Since I have called this a landmark meeting, I need to focus a bit on it. (P.C.) Parakh, the secretary of coal, mentioned in the meeting that with the passage of time, the number of coal blocks available for captive mining were declining, while the number of applications were growing. This had made the selection of an applicant for the allocation of a coal block for captive mining vulnerable to criticism on grounds of a lack of transparency and objectivity. It is in this context, he explained, that the MoC proposed to introduce competitive bidding for the allocation of a coal or lignite block for captive mines.
Law minister, UPA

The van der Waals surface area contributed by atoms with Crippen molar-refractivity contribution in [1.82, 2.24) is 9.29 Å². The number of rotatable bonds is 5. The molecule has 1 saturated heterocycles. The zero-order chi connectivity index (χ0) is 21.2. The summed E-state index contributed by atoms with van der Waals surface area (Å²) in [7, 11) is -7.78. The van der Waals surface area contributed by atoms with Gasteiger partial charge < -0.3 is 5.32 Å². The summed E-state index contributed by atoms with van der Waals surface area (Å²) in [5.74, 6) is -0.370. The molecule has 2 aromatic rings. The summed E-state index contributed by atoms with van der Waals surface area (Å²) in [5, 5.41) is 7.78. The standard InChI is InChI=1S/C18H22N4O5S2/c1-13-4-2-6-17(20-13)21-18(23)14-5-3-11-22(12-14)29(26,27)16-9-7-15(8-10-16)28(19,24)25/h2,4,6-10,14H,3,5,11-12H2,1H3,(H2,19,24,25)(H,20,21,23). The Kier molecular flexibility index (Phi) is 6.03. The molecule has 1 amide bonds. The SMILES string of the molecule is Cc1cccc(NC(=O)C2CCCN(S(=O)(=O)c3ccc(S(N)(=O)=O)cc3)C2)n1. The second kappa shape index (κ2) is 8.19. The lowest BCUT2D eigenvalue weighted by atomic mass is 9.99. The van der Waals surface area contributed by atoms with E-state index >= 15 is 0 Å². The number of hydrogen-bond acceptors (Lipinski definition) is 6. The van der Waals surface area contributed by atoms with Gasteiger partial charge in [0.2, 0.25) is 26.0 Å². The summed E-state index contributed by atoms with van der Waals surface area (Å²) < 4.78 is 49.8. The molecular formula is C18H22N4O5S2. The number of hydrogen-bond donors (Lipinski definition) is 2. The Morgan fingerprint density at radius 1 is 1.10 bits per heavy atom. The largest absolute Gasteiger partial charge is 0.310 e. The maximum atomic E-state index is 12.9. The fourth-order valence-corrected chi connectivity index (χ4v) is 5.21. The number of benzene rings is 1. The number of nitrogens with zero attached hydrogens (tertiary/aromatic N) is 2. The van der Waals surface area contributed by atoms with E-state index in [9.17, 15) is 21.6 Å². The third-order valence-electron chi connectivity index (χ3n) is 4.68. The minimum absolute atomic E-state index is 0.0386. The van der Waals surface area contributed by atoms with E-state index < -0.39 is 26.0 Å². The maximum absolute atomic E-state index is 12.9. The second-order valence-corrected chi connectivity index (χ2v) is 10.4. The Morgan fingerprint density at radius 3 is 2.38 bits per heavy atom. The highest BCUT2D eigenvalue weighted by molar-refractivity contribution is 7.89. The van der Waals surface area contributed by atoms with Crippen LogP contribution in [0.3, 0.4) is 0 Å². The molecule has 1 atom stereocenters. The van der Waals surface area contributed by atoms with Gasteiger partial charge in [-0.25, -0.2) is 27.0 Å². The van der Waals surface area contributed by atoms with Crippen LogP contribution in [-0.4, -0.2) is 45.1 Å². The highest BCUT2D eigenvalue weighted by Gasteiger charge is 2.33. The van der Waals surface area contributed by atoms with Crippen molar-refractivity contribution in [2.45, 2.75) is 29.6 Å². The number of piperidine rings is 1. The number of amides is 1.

The minister went on to state that the “government expressed dissatisfaction on the working of the CAG”. How does one react to such situations—when ill-informed comments besmirch a credible institution? It did not make much sense taking up the issue with the minister. Incidentally, all these public utterances were made even before the 2G report had been placed in Parliament!.... However, there was a saving grace. The Indian Express carried a marginal news item on October 26, 2010, titled, ‘Moily to PM: Didn’t Mean to Belittle CAG’. The item went on to state that the minister, while explaining his recent remarks about the functioning of the CAG, had written to the prime minister that he had no intention of indicting or belittling the CAG. The news item stated that this was in response to the prime minister’s query to him after “CAG Vinod Rai protested against the minister’s observations”.